It’s official, the AMA is selling virtually all the Pro Racing properties (everything but SuperCross and ArenaCross) to the the Daytona investment group led by Jim France of NASCAR and ISC, and Roger Edmondson, President of the Grand American Road Race Series. Here is a video of the Daytona press conference and here is a complete transcript.

I think this is good, for a lot of reasons, but I wonder how it will affect the National Promoters Group that has worked so hard to build outdoor MX into the first-rate show that it is today. I suspect they will be fine, but it’s probably a difficult time for them right now. This is a big day. More later…

Update: The National Promoters Group has issued a press release in support of the AMA sale. The language of it indicates to me that they were pretty much left out in the cold on this deal. But I have to think the Daytona Motorsports Group will rely heavily on NPG to keep doing what they’ve been doing, which is work to better outdoor MX. One thing I don’t think will happen – I don’t think DMG will try to kill off outdoor MX which what it often looked like the AMA was trying to do.

4 thoughts on “Its official – AMA selects Daytona Motorsports Group for Pro Racing

  1. The NASCAR guys don’t control that many road race facilities. They mostly own super speedways and short tracks. Here’s a list of ISC tracks but I don’t know if it’s complete. Only Daytona and Watkins Glen would be considered real road courses. Most of the major road courses are owned by other groups, but there may be money from some of them in the Daytona Motorsports Group. As for dirt tracks, I don’t know what ISC owns, but probably not too many – especially not the big mile and half-mile dirt tracks. Bruton Smith owns a few super speedways and short tracks (incl Atlanta, Charlotte, Texas, Infineon/Sears Point, Las Vegas, New Hampshire, and Bristol) and some drag strips. Only Infineon is a road course.

    We may see a bunch of new “infield” courses show up on the AMA Road Race circuit in ’09. Or maybe not. Safety issues will prevent very much of that, at least for a while I think. I just don’t see much muscle there to force the issue with the AMA. I think the AMA wanted a single buyer to make it easier to license and control and manage the sale.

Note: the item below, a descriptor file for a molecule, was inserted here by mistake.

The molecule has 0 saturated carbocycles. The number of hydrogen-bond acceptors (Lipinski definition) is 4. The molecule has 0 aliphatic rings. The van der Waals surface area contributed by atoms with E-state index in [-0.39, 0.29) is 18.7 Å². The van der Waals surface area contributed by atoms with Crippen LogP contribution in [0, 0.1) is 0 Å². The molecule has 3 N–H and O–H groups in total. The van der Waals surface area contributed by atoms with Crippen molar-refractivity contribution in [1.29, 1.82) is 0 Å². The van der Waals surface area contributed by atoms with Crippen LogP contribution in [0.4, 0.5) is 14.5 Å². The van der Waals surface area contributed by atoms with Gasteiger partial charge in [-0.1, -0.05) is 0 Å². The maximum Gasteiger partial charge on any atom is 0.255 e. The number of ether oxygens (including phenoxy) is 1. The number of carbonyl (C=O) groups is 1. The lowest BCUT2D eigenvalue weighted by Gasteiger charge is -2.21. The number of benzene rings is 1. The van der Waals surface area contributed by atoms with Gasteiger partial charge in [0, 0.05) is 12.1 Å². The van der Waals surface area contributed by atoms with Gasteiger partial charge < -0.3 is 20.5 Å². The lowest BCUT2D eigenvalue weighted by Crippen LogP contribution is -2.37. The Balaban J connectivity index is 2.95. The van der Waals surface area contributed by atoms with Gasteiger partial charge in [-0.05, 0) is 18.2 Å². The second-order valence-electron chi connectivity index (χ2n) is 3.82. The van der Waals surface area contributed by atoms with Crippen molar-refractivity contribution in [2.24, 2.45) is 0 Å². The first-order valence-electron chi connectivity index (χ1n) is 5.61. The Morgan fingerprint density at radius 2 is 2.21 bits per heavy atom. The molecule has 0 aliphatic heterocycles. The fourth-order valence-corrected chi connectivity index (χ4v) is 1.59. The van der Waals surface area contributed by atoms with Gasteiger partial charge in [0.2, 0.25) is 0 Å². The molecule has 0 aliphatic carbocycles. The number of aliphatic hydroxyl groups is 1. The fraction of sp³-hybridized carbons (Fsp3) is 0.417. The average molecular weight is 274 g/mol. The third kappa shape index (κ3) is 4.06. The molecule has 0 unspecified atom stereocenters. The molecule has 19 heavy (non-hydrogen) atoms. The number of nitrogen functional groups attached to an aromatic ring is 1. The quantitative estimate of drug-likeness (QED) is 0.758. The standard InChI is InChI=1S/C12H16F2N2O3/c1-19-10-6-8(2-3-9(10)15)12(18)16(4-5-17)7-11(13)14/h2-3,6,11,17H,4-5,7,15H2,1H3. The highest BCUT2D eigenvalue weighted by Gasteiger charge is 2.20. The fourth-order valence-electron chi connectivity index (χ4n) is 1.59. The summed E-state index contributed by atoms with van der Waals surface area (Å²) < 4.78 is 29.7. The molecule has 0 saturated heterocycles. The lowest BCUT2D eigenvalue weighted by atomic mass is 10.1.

2. It’s a wonder that after 25 years of running roadracing, and flat track into the ground the AMA finally woke up and decided it was time to get rid those those cycle sports. Gone are the days when the average dirtbike riding kid (or adult for that matter) knows the name of even one RR or FT star. Do you? I don’t. Ever since the AMA blundered into the golden goose that is Supercross, the AMA abandoned RR, FT, and to some degree motocross. For the AMA to sell to the people that control the tracks was a no brainer.

  3. Hopefully the AMA spends all this new money on keeping or improving our rights as dirt racers and riders. There has been talk in Washington state about new laws that could prohibit a person from riding a dirtbike on their own land. That is getting very Nazi-like if you ask me. It isn’t too far of a stretch to envision all 2 strokes being outlawed and that would be the end of VMX racing for the most part for me as I have absolutely no interest in racing some old trumpet or bezzer. Giles Nelson

  4. Giles wrote:
    > There has been talk in Washington state about new laws
    > that could prohibit a person from riding a dirtbike
    > on their own land.

    That’s pretty scary. I’ve heard the same thing from other quarters. The big issue seems to be noise abatement and complaints. This is happening largely at the local city/county level, and is almost impossible for a national organization to fight on its own. What the AMA can do though is to provide thought leadership in this area, to provide an active clearinghouse for info, and help to marshall common resources. In the absence of any real effort by the AMA the BlueRibbon Coalition is doing most of the fighting for us.

Comments are closed.